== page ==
The 5:4 and 4:3 monitors all appear to have resolutions from yesteryear. I have a few old 5:4 1280x1024 monitors at home which still work, so I have no interest in paying for new monitors with the same resolution.

  27. michaelpatricehuber

    A week ago, I bought the same model (i7-7600, OLED, 16GB, 512GB) as a replacement for my broken Surface Book, but I will very likely return it for the following reasons:

    (1) dimensions - a very thick bezel results in a fairly big notebook (difference to XPS 13 2--in-1 or HP Spectre x360 is much bigger than I would have expected);

    (2) fan noise - fan kicks in fairly regularly and is even louder than on my Surface Book (maybe better with i5 than i7?);

    (3) 16:9 aspect ratio - after using a Surface Book for close to 2 years, it is hard to go back to 16:9 - portrait mode in 16:9 is just odd; and

    (4) glare - you see it very well on Paul's photos....

    I will try out the XPS 13 2-in-1 next. Smaller, lighter and fanless. I am sure I will miss the far superior screen, keyboard and the higher performance of the Lenovo.

    At the end of the day, buying a notebook is always about making compromises. It depends on the particular use case what compromises are acceptable. There is no question that the Lenovo is a fabulous machine - it might just not be the right one for me.

    BTW - if I decide to keep the Lenovo, I will get a different pen. The built-in pen is just too small, particularly the small buttons (eraser) just do not work well for me at all.

    • will

      In reply to michaelpatricehuber:

      I am in the same boat as you and have some of the same observations. However with the fan noise, I think from reading this has more to do with the i7 vs the i5 as it just runs warmer. However with the i7 I have been able to almost eliminate the fan by setting the max CPU to 99% and setting cooling to passive vs active.

      What I like about this device over the Surface is the weight and keyboard. The Surface Book keyboard is good, but in the right lighting the keys just disappear. With the Yoga they do not have this issue and they are super quiet. I have never used a keyboard with keys so quiet.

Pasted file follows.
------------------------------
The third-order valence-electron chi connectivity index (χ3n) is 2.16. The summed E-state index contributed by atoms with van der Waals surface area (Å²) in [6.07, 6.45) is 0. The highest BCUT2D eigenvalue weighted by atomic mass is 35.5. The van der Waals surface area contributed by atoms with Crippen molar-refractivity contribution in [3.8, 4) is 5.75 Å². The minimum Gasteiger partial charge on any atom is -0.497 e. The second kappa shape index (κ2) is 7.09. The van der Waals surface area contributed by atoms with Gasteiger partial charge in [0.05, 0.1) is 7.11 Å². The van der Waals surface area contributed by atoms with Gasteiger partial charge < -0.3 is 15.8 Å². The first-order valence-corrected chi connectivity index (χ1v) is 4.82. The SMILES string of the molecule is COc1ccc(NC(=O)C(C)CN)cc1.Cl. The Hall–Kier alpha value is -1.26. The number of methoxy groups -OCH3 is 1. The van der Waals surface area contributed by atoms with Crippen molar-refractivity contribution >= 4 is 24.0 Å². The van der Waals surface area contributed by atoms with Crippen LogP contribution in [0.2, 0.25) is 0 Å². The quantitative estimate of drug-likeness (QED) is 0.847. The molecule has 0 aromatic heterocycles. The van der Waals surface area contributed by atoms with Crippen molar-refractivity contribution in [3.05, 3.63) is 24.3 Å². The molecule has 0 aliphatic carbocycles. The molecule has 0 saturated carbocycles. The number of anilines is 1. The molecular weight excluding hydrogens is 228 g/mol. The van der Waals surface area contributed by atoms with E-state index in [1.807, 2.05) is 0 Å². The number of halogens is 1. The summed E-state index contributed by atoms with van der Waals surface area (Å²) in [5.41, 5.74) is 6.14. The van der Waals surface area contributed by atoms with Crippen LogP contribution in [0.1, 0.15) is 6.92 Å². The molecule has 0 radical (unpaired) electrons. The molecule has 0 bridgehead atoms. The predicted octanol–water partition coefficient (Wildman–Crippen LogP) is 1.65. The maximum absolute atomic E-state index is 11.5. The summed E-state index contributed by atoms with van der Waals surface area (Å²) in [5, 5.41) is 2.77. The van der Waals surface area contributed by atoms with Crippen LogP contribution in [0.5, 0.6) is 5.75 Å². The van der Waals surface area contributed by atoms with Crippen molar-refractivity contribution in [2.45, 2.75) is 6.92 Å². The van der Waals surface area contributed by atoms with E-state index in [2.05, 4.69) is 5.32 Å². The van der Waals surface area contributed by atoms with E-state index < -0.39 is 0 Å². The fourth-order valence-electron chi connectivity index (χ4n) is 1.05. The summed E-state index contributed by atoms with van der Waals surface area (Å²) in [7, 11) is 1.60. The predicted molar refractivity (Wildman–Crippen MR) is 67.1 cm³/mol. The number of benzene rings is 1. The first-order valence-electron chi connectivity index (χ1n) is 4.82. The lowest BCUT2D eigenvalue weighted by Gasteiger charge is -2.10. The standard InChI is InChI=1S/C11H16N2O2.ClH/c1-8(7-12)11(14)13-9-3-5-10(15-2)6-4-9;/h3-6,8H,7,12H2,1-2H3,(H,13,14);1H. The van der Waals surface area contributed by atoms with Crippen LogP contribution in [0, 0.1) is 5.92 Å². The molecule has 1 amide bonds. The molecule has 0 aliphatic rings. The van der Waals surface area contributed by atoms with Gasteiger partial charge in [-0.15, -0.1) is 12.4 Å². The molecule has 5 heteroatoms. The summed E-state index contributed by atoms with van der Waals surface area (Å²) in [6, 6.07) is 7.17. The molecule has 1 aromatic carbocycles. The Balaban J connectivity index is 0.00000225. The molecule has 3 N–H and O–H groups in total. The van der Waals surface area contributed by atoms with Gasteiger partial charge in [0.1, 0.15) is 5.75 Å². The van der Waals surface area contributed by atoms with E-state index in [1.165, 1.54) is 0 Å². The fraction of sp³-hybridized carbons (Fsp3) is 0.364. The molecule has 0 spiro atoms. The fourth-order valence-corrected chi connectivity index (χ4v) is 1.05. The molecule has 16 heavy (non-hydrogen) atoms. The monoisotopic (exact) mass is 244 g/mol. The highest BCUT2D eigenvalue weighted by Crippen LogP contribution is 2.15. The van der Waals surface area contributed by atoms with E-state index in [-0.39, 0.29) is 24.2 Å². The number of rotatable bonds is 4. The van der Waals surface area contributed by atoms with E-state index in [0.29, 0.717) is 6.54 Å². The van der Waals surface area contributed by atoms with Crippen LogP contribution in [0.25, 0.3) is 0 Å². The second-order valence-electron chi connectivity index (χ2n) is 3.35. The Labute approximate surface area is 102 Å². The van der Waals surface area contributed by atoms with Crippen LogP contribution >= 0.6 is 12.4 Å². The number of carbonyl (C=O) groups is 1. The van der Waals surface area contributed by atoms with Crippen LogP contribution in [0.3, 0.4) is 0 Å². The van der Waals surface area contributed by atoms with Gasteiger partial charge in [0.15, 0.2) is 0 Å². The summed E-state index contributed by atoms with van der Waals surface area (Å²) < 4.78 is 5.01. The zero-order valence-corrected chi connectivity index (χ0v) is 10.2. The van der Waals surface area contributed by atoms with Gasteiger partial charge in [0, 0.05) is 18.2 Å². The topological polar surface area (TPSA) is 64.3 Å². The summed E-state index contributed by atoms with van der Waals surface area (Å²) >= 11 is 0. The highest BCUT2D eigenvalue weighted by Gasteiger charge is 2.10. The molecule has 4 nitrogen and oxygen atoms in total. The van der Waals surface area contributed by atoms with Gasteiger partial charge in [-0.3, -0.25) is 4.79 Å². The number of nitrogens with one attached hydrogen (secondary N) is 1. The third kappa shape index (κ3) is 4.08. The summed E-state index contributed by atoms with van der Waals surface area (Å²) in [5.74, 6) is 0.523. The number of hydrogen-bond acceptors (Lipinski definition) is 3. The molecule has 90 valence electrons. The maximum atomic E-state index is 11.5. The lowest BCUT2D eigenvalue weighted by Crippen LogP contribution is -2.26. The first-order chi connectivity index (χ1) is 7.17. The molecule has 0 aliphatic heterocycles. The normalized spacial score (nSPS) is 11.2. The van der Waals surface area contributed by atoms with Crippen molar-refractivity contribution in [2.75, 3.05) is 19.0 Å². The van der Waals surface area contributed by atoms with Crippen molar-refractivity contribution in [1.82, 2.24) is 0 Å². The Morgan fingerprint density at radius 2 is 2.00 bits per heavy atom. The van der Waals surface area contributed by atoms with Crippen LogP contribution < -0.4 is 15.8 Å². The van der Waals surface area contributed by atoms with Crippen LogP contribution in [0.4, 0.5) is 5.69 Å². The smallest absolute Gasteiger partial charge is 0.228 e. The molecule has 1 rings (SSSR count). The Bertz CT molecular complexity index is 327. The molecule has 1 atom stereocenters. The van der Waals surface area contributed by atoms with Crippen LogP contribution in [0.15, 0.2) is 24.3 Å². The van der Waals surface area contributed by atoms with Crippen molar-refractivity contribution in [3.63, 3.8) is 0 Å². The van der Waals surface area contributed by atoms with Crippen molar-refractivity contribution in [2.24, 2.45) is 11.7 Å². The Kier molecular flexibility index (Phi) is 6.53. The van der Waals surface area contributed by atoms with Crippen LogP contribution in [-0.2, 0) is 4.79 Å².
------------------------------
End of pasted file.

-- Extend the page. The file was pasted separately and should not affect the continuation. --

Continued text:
I agree with you that once you are used to the Surface ratio for screen it is harder to get used to 16:9. The good news is a I use a dock and the Thunderbolt 3 dock from Lenovo is ROCK SOLID, works so much better than the Surface dock and has more ports, and I have a external monitor keyboard and mouse.

      My take is if they take this version, make some small tweeks to heat displacement, bump the graphics to Iris levels, and offer a larger pen option this will be an amazing device.

      I agree the bezels are a little thick but I think the reason for this is if it was just screen only, and very limited bezels, it would feel like you are using a long/tall tablet. But I am glad they keep working on it!

      • michaelpatricehuber

        In reply to will:

        Thanks for the tip about the cooling settings. Will give that a try.

        I agree the Lenovo keyboard is fantastic - easily the best keyboard I ever used. I quite liked the Surface Book keyboard, but I have had the same issue with "disappearing keys" (white light on silver keys are not an ideal combo...).

        I have been using the Surface Book with the Surface Dock as well (3 screen setup - 2 external FHD monitors plus Surface display, keyboard/mouse and sound) and it has been working quite reliably (I has some issue during the first few months of usage, but those seem to have been resolved with firmware and driver updates). I ordered the Lenovo Thunderbolt 3 Dock and it will arrive tomorrow. I will keep that even if I end up returning the X1 (assuming it will also work with the Dell XPS 13 2-in-1). If Thunderbolt 3 delivers on its promise, I should be able to it for multiple generations of notebooks.

        Note that you can use the more traditional Thinkpad pen with the X1 Yoga, which sells for a very reasonable $25 on Amazon right now.

  28. Chris Mertens

    I'll respectfully disagree with Paul on the Silver. I've actually had a couple of compliments in the couple of weeks I've had it already commenting on the fact that they thought seeing a silver "ThinkPad" was cool.

    I will however agree with everything else Paul had to say about this machine. It's quite possibly the best machine I've used.

  29. Piras

    The glare :/

  30. Stooks

    Thinkpad's are the only Windows laptops I will own. There are 4 in my house, various models. I am typing this on my E570 and I simply love the keyboard.

    Lenovo does a great job in terms of support and software.

  31. Evan Prytherch

    Paul you can remap the Fn key in the Lenovo config software.

  32. ken_loewen

    Thanks for your cogent review. I showed it to my IT guy and got my i7 Yoga yesterday. Business travel next week will give me evenings to get it setup just as I want it. Excited that it's less than half the "starts at" weight of what it's replacing.